Apple suffers High Court defeat over 'prize' iPhone patents
Published 05/07/2012 | 07:34
APPLE has been defeated at the High Court by the Taiwanese smartphone maker HTC over a series of patent infringement claims, including around the iPhone’s "prize" slide-to-unlock patent.
The case brought the smartphone industry’s bitter international patent wars to British shores and is likely to have an impact on ongoing disputes in Germany and the United States.
Mr Justice Floyd dealt Apple an almost total defeat in the case, which concerned four iPhone patents.
Along with the slide-to-unlock mechanism, HTC challenged Apple’s patents on the iPhone’s groundbreaking multi-touch system. Both are “prize” patents in the American giant’s portfolio, according to intellectual property experts.
The other patents in the case related to the way the iPhone manages photographs, and the use of different character sets in text messaging; a patent dating back to 1994.
A HTC spokesman welcomed the High Court’s ruling, which said that parts of the slide-to-unlock patented were too “obvious” or foreshadowed by earlier patents. The multi-touch patent was also found to be partly invalid because it was too obvious, and Mr Justice Floyd said HTC’s smartphones did not infringe what remained.
Only the Apple’s photo management patent was found to be entirely valid, but Mr Justice Floyd said HTC had not infringed it.
“Today, the English High Court found that three of four patents claimed by Apple to be infringed by HTC were invalid, and that HTC did not infringe the fourth,” said an HTC spokesman.
“One of the invalidated patents is Apple’s flagship ‘slide to unlock’ patent. Apple’s photo management patent was found not to be infringed.
"HTC is pleased with the ruling, which provides further confirmation that Apple’s claims against HTC are without merit.
“We remain disappointed that Apple continues to favour competition in the courtroom over competition in the marketplace.”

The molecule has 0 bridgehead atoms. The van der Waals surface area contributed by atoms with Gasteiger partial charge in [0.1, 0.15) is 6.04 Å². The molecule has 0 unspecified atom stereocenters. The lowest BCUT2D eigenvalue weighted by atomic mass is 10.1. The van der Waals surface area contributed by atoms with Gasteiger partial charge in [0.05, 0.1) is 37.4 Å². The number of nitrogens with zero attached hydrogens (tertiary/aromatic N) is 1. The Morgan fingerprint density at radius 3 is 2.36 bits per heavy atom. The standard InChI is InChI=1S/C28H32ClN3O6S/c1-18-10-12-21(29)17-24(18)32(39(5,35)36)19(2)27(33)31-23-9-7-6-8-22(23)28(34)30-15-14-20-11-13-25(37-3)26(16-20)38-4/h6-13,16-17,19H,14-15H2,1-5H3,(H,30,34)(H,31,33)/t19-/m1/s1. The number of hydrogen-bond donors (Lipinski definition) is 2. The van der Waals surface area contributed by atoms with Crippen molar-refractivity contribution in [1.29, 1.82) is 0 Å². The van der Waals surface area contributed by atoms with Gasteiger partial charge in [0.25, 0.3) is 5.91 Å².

Apple declined to comment on the case but a spokesman said: "We think competition is healthy, but competitors should create their own original technology, not steal ours."
Peter Bell, an intellectual property specialist at the law firm Stevens & Bolton, said the case was likely to have “significant ramifications” across Europe.
“As well as suing HTC in the UK, Apple has also asserted all of these patents against Samsung in the UK and it has asserted the foreign equivalents of some of these patents against HTC, Samsung and Motorola in Germany and the Netherlands,” he said.
“Apple has even succeeded in getting injunctions against some of Samsung and Motorola’s products in the Netherlands and Germany on the basis of some of these patents."
For instance, in February, Apple obtained an injuction in Germany barring sales of some Motorola devices over their alleged infringement of the slide-to-unlock patent.
“A highly respected venue for patent litigation, [the High Court’s] findings could well influence the German and Dutch courts,” suggested Mr Bell.
Tim Cook, Apple’s chief executive, has described the smartphone patent wars as a “pain in the a--“, but there seems little prospect of a truce. Under Steve Jobs, who believed Android was a shameless rip-off of iOS, the firm launched a salvo of lawsuits against Google’s manufacturing partners around the world that prompted many counter-suits.
“Given the current thirst for patent litigation in the smartphone market, Apple seems more likely to react [to today’s defeat] by launching a counter-offensive than by backing down,” said Mr Bell.
Observers argue that the legal onslaught is stifling innovation in the smartphone market, with corporate energy focused on courtroom attack and defence instead of product development.